Sunday, 6 August 2017

Low Blood Sugar Seizures and Epilepsy

Although I have Type 1 Diabetes, I often feel like I have more anxiety than most about having low blood sugar. This is because when my blood sugar goes low, I often have seizures. My first major seizure happened when I went low (called a hypo) on a flume, and had to get fished out of the water at the botto. This has meant that the NHS has funded a CGM (continuous glucose monitor, which gives me a reading of my blood sugar every 5 minutes and sends the reading to my pump) for me to prevent my blood sugar going low, but this hasn't stopped them completely.

When I say I have seizures, I mean full Tonic Clonic seizures. I become unconscious, shake and am in and out of consciousness for a good half hour before I wake up with a very sore tongue from biting it, and feel like I am very hungover for the next day. I hate letting my diabetes hold me back, so I became so anxious of my blood sugar dropping, that I often used to let my blood sugar sit higher to prevent myself going low, which meant I was unwell a lot.

In April of this year, I woke up one morning, tested my blood sugar and it was 9 mmol/l. The next thing I know, I had a seizure. This was strange for me, because I had never had a seizure without my blood sugar being low, so this triggered a thought. Maybe low blood sugar was a trigger for seizures, and not the cause. I went to my GP with this, and after examining me to make sure there wasn't another cause, she agreed this was a possibility, and she referred me to a neurologist.

This is such a personal issue for me, as it causes me so much anxiety about day to day tasks. I have had seizures on the bus (3 times) and walking home, so it's hard for me to think about the possibility of me having seizures that are near impossible to prevent. I still sometimes get upset about the fact that I can't get my driver's licence because of these seizures, and the fact that if I have a seizure, I have to put the people around me at an inconvenience (which did happen at my flat at university).

I had my appointment at the neurologist, I explained everything that has happened with my low blood sugar seizures, and the one I had when my blood sugar wasn't low. She called my mum, who had seen me have the seizures, and could explain  what they looked like, and how I reacted. The neurologist then went on to tell me that I had epilepsy and that,  as I had predicted, low blood sugar was just a trigger to the seizures, rather than the cause. She put me on tablets to hopefully control these seizures, and said I had to go for a EEG and an MRI of my brain to find out more about my epilepsy.

I was really upset about having another thing to deal with, another label put on my head. I already have Type 1 Diabetes, now I have to declare on forms that I also have epilepsy. After the neurologist told me, I just walked around the city where I live, trying to process things, and get my head clear, before I could tell anyone. 

My tweets about the situation shortly after it happened
I have been on the tablets prescribed to me for over a month now, with no visible side effects, and I haven't had a seizure since April. I still don't know whether this is because I haven't had any bad hypos or because of my new tablets, but I am trying to control my Type 1 Diabetes better, as I don't like feeling unwell all the time. I am hopeful that in the future I won't have any anxiety about living my life, or going on the bus myself, and that maybe one day I can get my drivers licence.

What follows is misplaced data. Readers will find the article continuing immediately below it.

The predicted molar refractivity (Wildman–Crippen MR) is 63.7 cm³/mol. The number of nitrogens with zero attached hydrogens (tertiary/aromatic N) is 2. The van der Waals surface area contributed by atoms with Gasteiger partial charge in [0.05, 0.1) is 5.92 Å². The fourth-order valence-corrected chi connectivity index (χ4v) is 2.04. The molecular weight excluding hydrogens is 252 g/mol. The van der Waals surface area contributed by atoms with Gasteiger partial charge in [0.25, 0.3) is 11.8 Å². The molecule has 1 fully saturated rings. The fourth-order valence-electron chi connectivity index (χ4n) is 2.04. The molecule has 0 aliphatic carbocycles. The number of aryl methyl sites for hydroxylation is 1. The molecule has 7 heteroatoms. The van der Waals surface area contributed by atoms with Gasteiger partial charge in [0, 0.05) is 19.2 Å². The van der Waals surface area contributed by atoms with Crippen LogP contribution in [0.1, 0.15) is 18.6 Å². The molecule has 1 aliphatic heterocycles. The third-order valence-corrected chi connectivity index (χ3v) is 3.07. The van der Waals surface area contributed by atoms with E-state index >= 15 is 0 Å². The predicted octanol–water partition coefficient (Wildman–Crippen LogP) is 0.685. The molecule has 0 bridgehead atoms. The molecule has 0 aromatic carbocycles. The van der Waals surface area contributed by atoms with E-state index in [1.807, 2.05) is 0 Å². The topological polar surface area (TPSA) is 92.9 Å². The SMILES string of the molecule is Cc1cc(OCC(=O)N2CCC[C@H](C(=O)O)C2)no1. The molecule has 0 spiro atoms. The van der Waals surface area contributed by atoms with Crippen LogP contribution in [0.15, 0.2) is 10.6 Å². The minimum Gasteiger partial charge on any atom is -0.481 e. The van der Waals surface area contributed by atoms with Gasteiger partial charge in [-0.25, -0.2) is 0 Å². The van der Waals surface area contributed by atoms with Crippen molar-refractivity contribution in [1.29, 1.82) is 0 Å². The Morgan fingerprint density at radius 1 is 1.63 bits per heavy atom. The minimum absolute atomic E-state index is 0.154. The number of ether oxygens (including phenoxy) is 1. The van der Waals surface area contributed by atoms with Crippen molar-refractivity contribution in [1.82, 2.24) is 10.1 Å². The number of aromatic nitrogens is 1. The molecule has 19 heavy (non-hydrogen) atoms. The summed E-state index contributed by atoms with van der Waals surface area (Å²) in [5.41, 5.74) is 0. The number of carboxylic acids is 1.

Until next time,

Alyssa x


  1. So sorry Alyssa... it will get better! It always does x

  2. I never realised just how bad diabetes is until I fell pregnant and got gestational diabetes, for months I was taking hypos and was thinking it was a normal thing in pregnancy, asking myself how the hell can woman put up with this and go through more than one pregnancy. Then when there was glucose in my urine at one of my check ups it became clear after a few blood test that i have pregnancy diabetes. I had to inject insulin 4x a day. When i was in labour i had to be put on a sliding scale, but it took the midwifes a while to get my blood sugars under control, i was uncontrollably shaking and my jaw was agony due to clenching my teeth together. When they where giving me lucozade to drink i was instantly projectile vomiting it back up.I was so worried for my baby. All of this was going on while i was having contractions, it was a nightmare. I was eventually took into theatre to have my baby delivered, i never got to see him for 6 hours after he was born. When i came out of theatre I took a bad turn and my whole body went ice cold, i couldn't breathe or talk, my lips turned blue and I was put in oxygen. It's was a scary experience but worth it and i will have to go through it all again if I have another baby. Fortunately the diabetes is away and will only come back if i have another pregnancy. I know how you feel, it must be hard living with it all the time. I am glad to hear you have had no more seizures, its not easy living with diabetes, you are one strong lass ����❤ x

  3. you are a very strong woman and to "successfully" deal with both is more than what most people in this life can handle...just tell yourself that. Dont give in to fear and by the sounds of it your medication is working which is fantastic.

  4. Dr. Ogie, your kindness is 100 percent because you first helped me believe in myself, my family, and your medicine, and then you gave me the guts to utilise it, whiteboard animation services in US and you permanently cured my loving son of epilepsy. I'm pleased to express my gratitude to you, Dr. Ogie.


My name is Alyssa Faulkner. I am a Type 1 Diabetic Teen living in Scotland. I currently use a Medtronic insulin pump and an Enlite CGM, and am a volunteer for Diabetes Scotland.